Monthly Archives: September 2011

>The 1969 Tresler-Comet Paul Brown card

>Al Davis talks about signing Lance Alworth

>

Did you know that the Chargers first superstar, Lance Alworth, was actually drafted by the Oakland Raiders?  Raiders’ owner, Al Davis, who at that time was an offensive coach with the Chargers, explains the situation behind signing Alworth in an interview that I did with him for my book, Charging Though the AFL. We had drafted Lance (Alworth) in a prior draft that was ruled not legal.  So that draft was thrown out.  In the second draft that year, the Oakland Raiders had drafted him, number two, I think, in their draft.  Because they were much lower than us in the draft, they had the rights to him.  But we traded Bo Roberson and several players for Lance because I thought Lance would be a brilliant athlete and a brilliant performer.  It was unique that it was in November, and we had a bye week.  The Chargers did.  We were in San Diego, and I was going to go down to see Lance on that bye week.  I was going down to Arkansas to see him.  I got a call in the middle of the night, and I thought it was the planes calling to say that the weather had changed and they couldn’t go out.  But it was a call that was probably the worst call I have ever had in my life; that my father had died.  So I went to the funeral back East, and then late in the week I went down to see Lance and met him for the first time.  I started to sell him on the Chargers, a young team, a young city, a young league, grow with it, and then of course the point that I would be coaching him.  I had the ability to sell the great Sid Gillman, and of course the owner of the team, Barron Hilton.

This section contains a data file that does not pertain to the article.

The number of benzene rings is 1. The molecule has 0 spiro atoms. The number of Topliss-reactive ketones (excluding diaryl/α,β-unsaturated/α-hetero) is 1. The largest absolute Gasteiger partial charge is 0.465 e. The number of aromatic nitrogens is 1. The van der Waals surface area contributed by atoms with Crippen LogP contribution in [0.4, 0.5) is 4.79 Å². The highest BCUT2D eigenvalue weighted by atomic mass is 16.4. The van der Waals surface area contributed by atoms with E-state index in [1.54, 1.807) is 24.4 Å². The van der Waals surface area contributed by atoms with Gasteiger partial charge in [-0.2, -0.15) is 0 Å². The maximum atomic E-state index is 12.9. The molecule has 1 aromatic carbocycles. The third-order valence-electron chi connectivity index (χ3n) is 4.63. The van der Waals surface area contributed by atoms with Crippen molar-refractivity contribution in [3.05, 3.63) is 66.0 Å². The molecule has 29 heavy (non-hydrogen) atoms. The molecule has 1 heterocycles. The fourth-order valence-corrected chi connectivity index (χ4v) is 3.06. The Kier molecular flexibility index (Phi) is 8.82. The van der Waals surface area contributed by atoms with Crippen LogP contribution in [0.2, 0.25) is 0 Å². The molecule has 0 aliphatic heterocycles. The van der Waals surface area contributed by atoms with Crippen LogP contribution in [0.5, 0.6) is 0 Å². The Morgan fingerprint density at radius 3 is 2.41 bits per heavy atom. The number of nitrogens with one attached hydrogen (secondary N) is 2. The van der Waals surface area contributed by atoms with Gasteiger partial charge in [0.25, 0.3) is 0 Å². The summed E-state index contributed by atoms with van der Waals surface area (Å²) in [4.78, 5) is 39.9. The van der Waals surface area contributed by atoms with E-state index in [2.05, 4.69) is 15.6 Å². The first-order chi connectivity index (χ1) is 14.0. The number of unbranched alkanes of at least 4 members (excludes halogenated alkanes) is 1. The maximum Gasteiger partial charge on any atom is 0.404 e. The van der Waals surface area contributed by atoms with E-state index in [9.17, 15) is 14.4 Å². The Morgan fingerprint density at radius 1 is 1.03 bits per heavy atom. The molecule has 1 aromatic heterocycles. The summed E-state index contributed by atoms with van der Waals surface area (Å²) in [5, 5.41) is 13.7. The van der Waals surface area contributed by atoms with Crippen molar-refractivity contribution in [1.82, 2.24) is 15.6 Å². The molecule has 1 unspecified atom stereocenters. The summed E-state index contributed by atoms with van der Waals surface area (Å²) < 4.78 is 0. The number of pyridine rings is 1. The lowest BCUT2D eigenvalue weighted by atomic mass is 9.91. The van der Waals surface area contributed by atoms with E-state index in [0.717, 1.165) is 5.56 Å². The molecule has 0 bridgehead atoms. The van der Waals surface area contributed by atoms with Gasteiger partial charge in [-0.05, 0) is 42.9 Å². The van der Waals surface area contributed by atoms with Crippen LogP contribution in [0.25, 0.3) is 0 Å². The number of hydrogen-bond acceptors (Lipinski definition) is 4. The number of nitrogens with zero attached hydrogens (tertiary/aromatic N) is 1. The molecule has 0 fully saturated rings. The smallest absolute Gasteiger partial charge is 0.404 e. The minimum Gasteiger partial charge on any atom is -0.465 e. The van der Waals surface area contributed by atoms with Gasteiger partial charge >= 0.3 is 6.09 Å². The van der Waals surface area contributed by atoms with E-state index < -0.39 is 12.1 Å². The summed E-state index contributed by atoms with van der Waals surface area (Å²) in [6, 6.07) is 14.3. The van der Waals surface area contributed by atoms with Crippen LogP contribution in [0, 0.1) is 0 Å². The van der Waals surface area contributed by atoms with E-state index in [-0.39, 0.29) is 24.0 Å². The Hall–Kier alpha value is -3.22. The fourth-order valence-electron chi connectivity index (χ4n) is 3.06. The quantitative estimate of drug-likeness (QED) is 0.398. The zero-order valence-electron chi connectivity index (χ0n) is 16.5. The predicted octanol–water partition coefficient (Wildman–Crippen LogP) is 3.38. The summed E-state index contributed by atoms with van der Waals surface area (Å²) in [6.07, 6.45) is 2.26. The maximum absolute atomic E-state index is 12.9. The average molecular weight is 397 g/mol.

>Earl Faison talks about Civil Rights and the San Diego Chargers

>Coffee with a Couple of Raiders

>Did the NFL Have a Monopoly on Professional Football Before the AFL?

>

In collecting American FootballLeague memorabilia, my preference is typically for the rare, more obscure pieceas opposed to mass-marketed souvenirs and such. I came across one such item several years ago while perusing theofferings on eBay.  I don’t recall theexact title of the item being auctioned, but it referred to the AFL and “courtcase,” which of course, piqued my interest.  The item in question turned out to be a judgmentsummary from the early lawsuit between the AFL and NFL. On October 14, 1960, the AmericanFootball League filed a lawsuit against the NFL in the Maryland District Courts.  The AFL charged the NFL with”monopolization, attempted monopolization and conspiracy to monopolizemajor league professional football.”  The owners of the AFL argued that”granting NFL franchises to Dallas and Minneapolis-St. Paul, at the timesand under the circumstances shown by the evidence, and statements made withrespect to a proposed franchise for Houston constituted an exercise of monopolypower, and that those acts were done as part of an attempt or a conspiracy tomonopolize.”

read more